In recent days the euro crisis has escalated dramatically and it is pretty clear that what we are seeing in the European markets is having a deflationary impact not only on the European economy, but also on the global economy. Hence, monetary easing from the major central banks of the world seems warranted so why do the ECB not just do what the SNB has done? For that matter why does the Federal Reserve, the Bank of England and the Bank of Japan not follow suit? The “crazy” idea would be a devaluation of euro, dollar, pound and yen not against each other but against commodity prices. If the four major central banks (I am leaving out the People’s Bank of China here) tomorrow announced that their four currencies had been devalued 15% against the CRB commodity index then I am pretty sure that global stock markets would increase sharply and the positive effects in global macro data would likely very fast be visible.

The four central banks should further announce that they would maintain the one-sided new “peg” for their currencies against CRB until the nominal GDP level of all for countries/regions have returned to pre-crisis trend levels around 10-15% above the present levels and that they would devalue further if NGDP again showed signs of contracting. They would also announce that the policies of pegging against CRB would be suspended once NGDP had returned to the pre-crisis trend levels.

If they did that do you think we would still talk about a euro crisis in two months’ time?

PS this idea is a variation of Irving Fisher’s compensated dollar plan and it is similar to the scheme that got Sweden fast and well out of the Great Depression. See Don Patinkin excellent paper on “Irving Fisher and His Compensated Dollar Plan” and Claes Berg’s and Lars Jonung’s paper on Swedish monetary policy in 1930s.

PPS this it not really my idea, but rather a variation of an idea one of my colleagues came up with – he is not an economist so that is maybe why he is able to think out of the box.

PPPS I real life I am not really a big supporter of coordinated monetary action and I think it has mostly backfired when central banks have tried to manipulate exchange rates. However, the purpose of this idea is really not to manipulate FX rates per se, but rather to ease global monetary conditions and the devaluation against CRB is really only method to increase money velocity.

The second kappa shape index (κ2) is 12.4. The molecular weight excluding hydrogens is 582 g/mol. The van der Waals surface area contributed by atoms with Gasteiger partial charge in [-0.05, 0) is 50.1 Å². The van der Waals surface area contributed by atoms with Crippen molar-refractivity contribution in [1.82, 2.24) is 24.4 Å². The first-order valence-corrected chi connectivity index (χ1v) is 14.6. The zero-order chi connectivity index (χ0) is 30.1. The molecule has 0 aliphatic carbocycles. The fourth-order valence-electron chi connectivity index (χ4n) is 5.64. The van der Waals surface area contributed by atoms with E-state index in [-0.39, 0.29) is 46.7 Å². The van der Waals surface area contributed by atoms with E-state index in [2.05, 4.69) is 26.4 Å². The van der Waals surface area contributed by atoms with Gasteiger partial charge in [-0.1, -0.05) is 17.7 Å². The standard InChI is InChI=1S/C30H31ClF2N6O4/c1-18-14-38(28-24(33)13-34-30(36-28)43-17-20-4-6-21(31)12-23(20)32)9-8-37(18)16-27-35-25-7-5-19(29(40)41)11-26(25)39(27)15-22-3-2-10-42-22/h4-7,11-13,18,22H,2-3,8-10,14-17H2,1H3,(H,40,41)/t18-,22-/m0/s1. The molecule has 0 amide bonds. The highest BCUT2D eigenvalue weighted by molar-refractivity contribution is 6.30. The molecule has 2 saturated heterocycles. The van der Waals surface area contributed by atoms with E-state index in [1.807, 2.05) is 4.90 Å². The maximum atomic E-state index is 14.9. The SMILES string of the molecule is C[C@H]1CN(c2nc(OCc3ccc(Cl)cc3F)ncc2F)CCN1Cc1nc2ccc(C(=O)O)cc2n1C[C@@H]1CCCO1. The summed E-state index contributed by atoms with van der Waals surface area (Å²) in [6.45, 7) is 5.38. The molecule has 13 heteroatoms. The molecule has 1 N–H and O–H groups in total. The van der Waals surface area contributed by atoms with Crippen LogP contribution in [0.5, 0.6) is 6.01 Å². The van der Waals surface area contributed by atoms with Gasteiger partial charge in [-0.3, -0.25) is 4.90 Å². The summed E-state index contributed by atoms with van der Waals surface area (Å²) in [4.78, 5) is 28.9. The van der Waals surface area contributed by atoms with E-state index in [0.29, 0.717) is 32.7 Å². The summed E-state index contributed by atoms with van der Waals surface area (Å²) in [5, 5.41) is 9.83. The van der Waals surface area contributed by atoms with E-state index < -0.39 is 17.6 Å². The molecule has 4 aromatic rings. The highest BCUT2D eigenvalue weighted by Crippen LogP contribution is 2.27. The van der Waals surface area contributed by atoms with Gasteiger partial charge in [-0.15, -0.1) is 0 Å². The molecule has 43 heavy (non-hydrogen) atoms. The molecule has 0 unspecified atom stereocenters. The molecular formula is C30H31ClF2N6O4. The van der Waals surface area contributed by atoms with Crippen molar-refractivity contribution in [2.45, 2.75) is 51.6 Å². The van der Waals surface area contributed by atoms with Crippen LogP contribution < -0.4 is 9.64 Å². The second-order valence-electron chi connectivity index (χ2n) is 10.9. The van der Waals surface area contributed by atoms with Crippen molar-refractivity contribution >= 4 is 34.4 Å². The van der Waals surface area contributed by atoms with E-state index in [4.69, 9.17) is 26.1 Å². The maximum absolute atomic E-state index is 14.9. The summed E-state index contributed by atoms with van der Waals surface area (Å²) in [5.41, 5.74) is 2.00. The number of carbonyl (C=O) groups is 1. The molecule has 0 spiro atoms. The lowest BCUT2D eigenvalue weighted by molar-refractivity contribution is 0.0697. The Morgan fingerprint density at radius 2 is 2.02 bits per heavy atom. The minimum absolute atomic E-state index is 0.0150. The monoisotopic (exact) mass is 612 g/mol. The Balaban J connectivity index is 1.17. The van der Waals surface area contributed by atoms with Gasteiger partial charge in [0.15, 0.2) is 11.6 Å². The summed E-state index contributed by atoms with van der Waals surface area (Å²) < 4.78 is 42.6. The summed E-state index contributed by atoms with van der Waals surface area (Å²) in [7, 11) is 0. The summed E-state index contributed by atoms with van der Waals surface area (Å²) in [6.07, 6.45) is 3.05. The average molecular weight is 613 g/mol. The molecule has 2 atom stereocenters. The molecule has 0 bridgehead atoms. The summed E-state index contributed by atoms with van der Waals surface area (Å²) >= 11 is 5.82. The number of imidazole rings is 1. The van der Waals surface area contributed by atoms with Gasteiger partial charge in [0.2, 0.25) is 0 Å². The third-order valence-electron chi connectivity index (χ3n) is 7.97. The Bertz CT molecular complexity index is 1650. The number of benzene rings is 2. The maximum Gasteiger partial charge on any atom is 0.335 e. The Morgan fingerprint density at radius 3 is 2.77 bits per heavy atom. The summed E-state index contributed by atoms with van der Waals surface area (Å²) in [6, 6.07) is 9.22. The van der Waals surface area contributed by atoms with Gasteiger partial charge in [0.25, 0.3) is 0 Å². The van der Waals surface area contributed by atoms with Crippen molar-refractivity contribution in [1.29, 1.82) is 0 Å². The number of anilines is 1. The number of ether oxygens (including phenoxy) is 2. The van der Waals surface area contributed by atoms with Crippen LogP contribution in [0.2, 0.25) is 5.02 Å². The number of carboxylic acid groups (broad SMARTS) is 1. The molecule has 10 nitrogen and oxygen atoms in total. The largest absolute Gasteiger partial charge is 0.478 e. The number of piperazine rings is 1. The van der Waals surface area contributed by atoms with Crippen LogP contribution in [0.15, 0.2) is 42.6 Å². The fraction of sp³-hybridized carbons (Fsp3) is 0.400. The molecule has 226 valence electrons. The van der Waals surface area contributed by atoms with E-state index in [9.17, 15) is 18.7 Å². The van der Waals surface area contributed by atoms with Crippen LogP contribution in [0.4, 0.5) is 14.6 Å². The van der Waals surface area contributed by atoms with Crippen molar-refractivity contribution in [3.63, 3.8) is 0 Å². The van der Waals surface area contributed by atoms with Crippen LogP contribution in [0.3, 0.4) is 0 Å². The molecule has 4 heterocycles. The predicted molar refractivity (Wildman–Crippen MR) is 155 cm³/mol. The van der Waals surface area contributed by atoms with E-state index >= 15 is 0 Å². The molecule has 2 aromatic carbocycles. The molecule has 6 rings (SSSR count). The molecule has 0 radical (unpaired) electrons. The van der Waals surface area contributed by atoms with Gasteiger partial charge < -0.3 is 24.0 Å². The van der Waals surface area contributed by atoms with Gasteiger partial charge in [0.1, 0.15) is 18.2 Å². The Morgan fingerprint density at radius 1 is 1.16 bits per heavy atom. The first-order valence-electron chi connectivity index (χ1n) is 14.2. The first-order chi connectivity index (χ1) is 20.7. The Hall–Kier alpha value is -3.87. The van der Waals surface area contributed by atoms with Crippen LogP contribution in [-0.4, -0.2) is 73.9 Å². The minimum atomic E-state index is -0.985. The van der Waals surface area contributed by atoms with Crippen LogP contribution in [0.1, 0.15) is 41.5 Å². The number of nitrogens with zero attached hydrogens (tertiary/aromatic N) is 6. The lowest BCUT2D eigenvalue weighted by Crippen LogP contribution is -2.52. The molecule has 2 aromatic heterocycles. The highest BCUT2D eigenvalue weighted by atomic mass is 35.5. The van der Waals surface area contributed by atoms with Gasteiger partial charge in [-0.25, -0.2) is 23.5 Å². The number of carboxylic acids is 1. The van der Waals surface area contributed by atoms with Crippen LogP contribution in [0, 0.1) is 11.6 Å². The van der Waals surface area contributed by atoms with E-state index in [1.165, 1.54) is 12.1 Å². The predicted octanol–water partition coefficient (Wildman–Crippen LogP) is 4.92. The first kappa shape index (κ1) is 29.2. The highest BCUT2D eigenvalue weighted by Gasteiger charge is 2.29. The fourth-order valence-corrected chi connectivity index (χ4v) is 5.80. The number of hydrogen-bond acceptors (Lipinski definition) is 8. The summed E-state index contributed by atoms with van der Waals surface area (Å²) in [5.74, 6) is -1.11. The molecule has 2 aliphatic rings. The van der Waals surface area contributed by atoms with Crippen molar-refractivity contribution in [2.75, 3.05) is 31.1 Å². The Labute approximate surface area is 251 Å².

The Chuck Norris effect, Swiss lessons and a (not so) crazy idea

Here is from The Street Light:

“You may recall that in September the Swiss National Bank (SNB) announced that it was going to intervene as necessary in the currency markets to ensure that the Swiss Franc (CHF) stayed above a minimum exchange rate with the euro of 1.20 CHF/EUR. How has that been working out for them?

It turns out that it has been working extremely well. Today the SNB released data on its balance sheet for the end of September. During the month of August the SNB had to spend almost CHF 100 billion to buy foreign currency assets to keep the exchange rate at a reasonable level. But in September — most of which was after the announcement of the exchange rate minimum — the SNB’s foreign currency assets only grew by about CHF 25 billion. Furthermore, this increase in the CHF value of the SNB’s foreign currency assets likely includes substantial capital gains that the SNB reaped on its euro portfolio (which was valued at about €130 bn at the end of September), as the CHF was almost 10% weaker against the euro in September than in August. Given that, it seems likely that the SNB’s purchases of new euro assets in September after the announcement of the exchange rate floor almost completely stopped.”

This is a very strong demonstration of the power of monetary policy when the central bank is credible. This is the Chuck Norris effect of monetary policy: You don’t have to print more money to ease monetary policy if you are a credible central bank with a credible target. (Nick Rowe and I like this sort of thing…)

And now to the (not so) crazy idea – if the SNB can ease monetary policy by announcing a devaluation why can’t the Federal Reserve and the ECB do it? Obviously some would say that not all central banks in the world can devalue at the same time – but they can. They can easily do it against commodity prices. So lets say that the ECB, the Federal Reserve, the Bank of Japan, the Bank of England and the SNB tomorrow announced a 15% devaluation against commodity prices (for example the CRB index) and that they will defend that one sided “peg” until the nominal GDP level returns to their pre-Great Recession trend levels. Why 15%? Because that is more or less the NGDP “gap” in the euro zone and the US.

The clever reader will notice that this is the coordinated and slightly more sexy version of Lars E. O. Svensson’s fool-proof way to escape deflation and the liquidity trap.

Is a coordinated 15% devaluation of the major currencies of the world (with the exception of RMB) a crazy idea? Yes, it is quite crazy and it could trigger all kind of political discussions, but I am pretty sure it would work and would very fast bring US and European NGDP back towards the pre-crisis trend. And for those who now scream at the screen “How the hell will higher commodity prices help us?” I will just remind you of the crucial difference between demand and supply driven increases in commodity prices. But okay, lets say we don’t want to do that – so lets instead do the following. The same central banks will “devalue” 15% against a composite index for stock prices in the US, the UK, the euro zone and Japan. Ok, I know you are very upset now. How can he suggest that? I am not really suggesting it, but I am arguing that monetary policy can easily work and all this “crazy idea” would actually do the trick and bring back NGDP back on track in both the US and Europe.  But you might have a better idea.